Written by Jim Zub
Art by Filipe Andrade
Colors by Jean-Francois Beaulieu
Growing up I was always a huge fan of Figment and the Dreamfinder. Figment was my favorite Disney character despite only being featured in the Journey into Imagination attraction at Disney’s Epcot Center theme park. I had plushes, puppets, and all the little plastic figurines you could only buy at the park’s gift shop. It took me several years and visits to the park to build up my little collection of Figment merchandise. In between park visits I would take Figment on visits to all of the various worlds and places in my imagination. We met dinosaurs, Transformers, Spacemen, and even Matt Tracker and the MASK crusaders.
“Imagination! Imagination! A dream can be a dream come true with just that spark in me and you.”
That quote is from the Journey into Imagination attraction’s song, “One Little Spark.” It’s a simple little song, but it has a powerful message. Imagination gives everyone the power to create and bring their dreams to life, and this is the theme that runs through Figment #1. Jim Zub was able to encapsulate all the wonder of Figment and everything that made the original Disney attraction such an amazingly awesome place to visit.
The story of Figment is a prequel of sorts that starts at the very beginning before there was a Dreamfinder. It’s an origin story, but it is something new. Figment and the Dreamfinder (Blarion Mercurial) are two characters that have never been fleshed out by Disney. Zub could take this in a bajillion different directions, but the path he chooses is one that feels organic. Blarion Mercurial is someone that has always been a dreamer, and we get to see little snippets of that sprinkled throughout the panels. Mercurial has always struggled against outside influences to go down the paths set in front of him and his ambitiously creative thoughts. It is a struggle children should be able to relate to, and one many adults will find nostalgic.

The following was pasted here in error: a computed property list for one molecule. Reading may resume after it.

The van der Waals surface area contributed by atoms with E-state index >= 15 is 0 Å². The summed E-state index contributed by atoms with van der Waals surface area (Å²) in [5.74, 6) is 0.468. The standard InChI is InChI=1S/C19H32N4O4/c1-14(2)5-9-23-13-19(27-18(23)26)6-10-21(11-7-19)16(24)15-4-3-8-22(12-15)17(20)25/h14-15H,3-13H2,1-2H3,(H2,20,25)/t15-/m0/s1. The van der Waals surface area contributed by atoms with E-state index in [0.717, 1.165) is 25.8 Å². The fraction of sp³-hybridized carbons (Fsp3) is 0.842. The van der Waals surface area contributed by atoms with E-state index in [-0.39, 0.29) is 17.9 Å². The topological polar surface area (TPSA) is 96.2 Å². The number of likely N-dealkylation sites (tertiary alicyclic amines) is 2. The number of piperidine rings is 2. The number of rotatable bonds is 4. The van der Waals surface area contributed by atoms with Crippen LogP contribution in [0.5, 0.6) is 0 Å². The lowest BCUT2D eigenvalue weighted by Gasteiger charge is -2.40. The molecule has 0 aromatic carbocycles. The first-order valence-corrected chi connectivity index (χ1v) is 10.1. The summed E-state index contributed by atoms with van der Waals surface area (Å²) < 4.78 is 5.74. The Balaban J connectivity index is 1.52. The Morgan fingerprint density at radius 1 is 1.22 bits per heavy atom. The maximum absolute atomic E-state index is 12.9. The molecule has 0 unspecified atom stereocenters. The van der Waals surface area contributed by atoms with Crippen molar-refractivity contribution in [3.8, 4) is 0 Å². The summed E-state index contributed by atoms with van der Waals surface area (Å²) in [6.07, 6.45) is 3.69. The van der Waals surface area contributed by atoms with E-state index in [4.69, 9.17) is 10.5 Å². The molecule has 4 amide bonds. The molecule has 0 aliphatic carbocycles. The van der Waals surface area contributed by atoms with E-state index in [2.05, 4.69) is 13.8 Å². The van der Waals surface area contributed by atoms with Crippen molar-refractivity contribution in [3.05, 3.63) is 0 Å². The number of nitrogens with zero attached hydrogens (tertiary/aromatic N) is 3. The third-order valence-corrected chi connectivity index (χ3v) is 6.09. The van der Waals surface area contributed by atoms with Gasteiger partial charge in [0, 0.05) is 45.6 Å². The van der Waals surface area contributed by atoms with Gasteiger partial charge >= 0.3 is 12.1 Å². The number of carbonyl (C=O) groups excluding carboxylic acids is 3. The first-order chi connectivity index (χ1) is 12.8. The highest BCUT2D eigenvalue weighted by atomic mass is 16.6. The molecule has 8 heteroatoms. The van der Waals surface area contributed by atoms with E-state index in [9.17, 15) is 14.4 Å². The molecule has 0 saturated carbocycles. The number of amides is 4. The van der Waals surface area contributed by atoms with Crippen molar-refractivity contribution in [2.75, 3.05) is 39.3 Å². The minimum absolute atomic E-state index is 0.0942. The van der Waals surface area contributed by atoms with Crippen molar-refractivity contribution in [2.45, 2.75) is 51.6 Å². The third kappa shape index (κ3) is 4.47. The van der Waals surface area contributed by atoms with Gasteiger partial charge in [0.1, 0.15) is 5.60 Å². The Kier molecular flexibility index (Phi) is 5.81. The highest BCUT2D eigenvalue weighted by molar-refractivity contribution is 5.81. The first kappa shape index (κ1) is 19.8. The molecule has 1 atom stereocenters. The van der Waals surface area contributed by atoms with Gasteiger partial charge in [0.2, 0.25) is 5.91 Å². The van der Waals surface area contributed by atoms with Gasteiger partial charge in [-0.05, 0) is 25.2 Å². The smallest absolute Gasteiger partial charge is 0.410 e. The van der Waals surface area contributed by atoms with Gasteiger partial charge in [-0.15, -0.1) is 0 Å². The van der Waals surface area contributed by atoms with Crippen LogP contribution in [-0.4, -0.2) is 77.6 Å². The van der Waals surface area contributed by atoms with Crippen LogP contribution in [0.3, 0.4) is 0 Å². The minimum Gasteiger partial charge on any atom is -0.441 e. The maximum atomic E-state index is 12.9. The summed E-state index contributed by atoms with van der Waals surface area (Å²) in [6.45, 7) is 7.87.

Nostalgia is a powerful word. It is the rose-tinted lenses we like to wear when we think about our past and the good times. It can blind us to the defects of new creations that strive to build off of our positive memories and experiences. It can fuel rage when we suspect our memories are being tarnished by someone or something. I was incredibly excited for Figment to come out, but I was also worried that my sense of nostalgia could ruin the experience for me. Would I be too harsh, or would I glance over glaring problems in the story and art? I watched a video that went through the original attraction (the one standing today is different than the 1982-1998 version). It was definitely cheesier than I remembered, but there was some still some magic there. I laughed a little that I was so enthralled by Figment as a kid, but as an adult it is something I would not mind taking my kids to see, because of the message and fantasy of it all.
As Zub was able to capture the wonderment in the story, Andrade and Beaulieu were able to paint it on the page. There was an artistic touch to the art that brings a beauty that adults can admire, but there is also a gleam of whimsical once Figment enters. Within the story it works well, because Blarion Mercurial is just beginning to bring his imagination to life. He works for a boss that strives for scientific innovation and disapproves of his work so far. We can see the creativity of Blarion peeking out in the slightly steampunk-Ghibli-esque machine he is building. I like that Andrade slowly works in the more imaginative art as the story progresses. Beaulieu also shifts from duller to brighter tones without causing a dramatic change of style midway through the book.
Figment #1 is shaping up to be a fantastic journey through imagination. Zub, Andrade, and Beaulieu perfectly capture what was at the heart of the original Disney attraction, but have created something entirely new. It may be an all-age’s comic, but it has the maturity to compete as a comic for adults and not just for kids. It is fantastical science-fiction. If you are looking for something new to check out, then do yourself a favor and give it a look.